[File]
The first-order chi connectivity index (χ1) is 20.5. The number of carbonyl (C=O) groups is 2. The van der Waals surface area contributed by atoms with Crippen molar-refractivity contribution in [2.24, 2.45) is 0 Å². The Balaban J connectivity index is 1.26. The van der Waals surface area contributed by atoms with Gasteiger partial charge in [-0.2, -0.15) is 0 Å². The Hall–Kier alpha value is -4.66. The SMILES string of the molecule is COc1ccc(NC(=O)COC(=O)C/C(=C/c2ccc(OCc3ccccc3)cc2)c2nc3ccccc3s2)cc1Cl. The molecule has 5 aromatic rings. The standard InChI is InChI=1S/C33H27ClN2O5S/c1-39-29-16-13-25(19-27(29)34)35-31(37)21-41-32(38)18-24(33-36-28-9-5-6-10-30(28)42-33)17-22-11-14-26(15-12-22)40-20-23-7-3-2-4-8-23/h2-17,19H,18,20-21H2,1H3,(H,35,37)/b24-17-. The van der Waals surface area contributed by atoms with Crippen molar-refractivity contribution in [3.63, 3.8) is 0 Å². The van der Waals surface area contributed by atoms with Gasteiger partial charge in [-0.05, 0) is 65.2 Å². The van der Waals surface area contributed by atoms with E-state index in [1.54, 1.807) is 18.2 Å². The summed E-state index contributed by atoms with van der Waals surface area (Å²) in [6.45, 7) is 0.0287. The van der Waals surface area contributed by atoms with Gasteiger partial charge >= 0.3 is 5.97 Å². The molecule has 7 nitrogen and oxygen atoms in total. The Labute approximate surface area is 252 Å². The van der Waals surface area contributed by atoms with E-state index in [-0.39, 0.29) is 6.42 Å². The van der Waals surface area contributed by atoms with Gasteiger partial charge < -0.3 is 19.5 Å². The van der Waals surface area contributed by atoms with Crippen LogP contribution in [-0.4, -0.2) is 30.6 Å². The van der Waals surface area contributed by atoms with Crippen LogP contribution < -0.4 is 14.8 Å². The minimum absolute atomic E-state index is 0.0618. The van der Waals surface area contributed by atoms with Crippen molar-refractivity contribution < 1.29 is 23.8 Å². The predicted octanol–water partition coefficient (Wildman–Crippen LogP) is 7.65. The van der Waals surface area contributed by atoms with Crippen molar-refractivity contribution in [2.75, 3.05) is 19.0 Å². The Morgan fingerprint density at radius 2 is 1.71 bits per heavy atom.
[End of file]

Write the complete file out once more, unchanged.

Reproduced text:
The first-order chi connectivity index (χ1) is 20.5. The number of carbonyl (C=O) groups is 2. The van der Waals surface area contributed by atoms with Crippen molar-refractivity contribution in [2.24, 2.45) is 0 Å². The Balaban J connectivity index is 1.26. The van der Waals surface area contributed by atoms with Gasteiger partial charge in [-0.2, -0.15) is 0 Å². The Hall–Kier alpha value is -4.66. The SMILES string of the molecule is COc1ccc(NC(=O)COC(=O)C/C(=C/c2ccc(OCc3ccccc3)cc2)c2nc3ccccc3s2)cc1Cl. The molecule has 5 aromatic rings. The standard InChI is InChI=1S/C33H27ClN2O5S/c1-39-29-16-13-25(19-27(29)34)35-31(37)21-41-32(38)18-24(33-36-28-9-5-6-10-30(28)42-33)17-22-11-14-26(15-12-22)40-20-23-7-3-2-4-8-23/h2-17,19H,18,20-21H2,1H3,(H,35,37)/b24-17-. The van der Waals surface area contributed by atoms with Crippen molar-refractivity contribution in [3.63, 3.8) is 0 Å². The van der Waals surface area contributed by atoms with Gasteiger partial charge in [-0.05, 0) is 65.2 Å². The van der Waals surface area contributed by atoms with E-state index in [1.54, 1.807) is 18.2 Å². The summed E-state index contributed by atoms with van der Waals surface area (Å²) in [6.45, 7) is 0.0287. The van der Waals surface area contributed by atoms with Gasteiger partial charge >= 0.3 is 5.97 Å². The molecule has 7 nitrogen and oxygen atoms in total. The Labute approximate surface area is 252 Å². The van der Waals surface area contributed by atoms with E-state index in [-0.39, 0.29) is 6.42 Å². The van der Waals surface area contributed by atoms with Gasteiger partial charge < -0.3 is 19.5 Å². The van der Waals surface area contributed by atoms with Crippen LogP contribution in [-0.4, -0.2) is 30.6 Å². The van der Waals surface area contributed by atoms with Crippen LogP contribution < -0.4 is 14.8 Å². The minimum absolute atomic E-state index is 0.0618. The van der Waals surface area contributed by atoms with Crippen molar-refractivity contribution < 1.29 is 23.8 Å². The predicted octanol–water partition coefficient (Wildman–Crippen LogP) is 7.65. The van der Waals surface area contributed by atoms with Crippen molar-refractivity contribution in [2.75, 3.05) is 19.0 Å². The Morgan fingerprint density at radius 2 is 1.71 bits per heavy atom.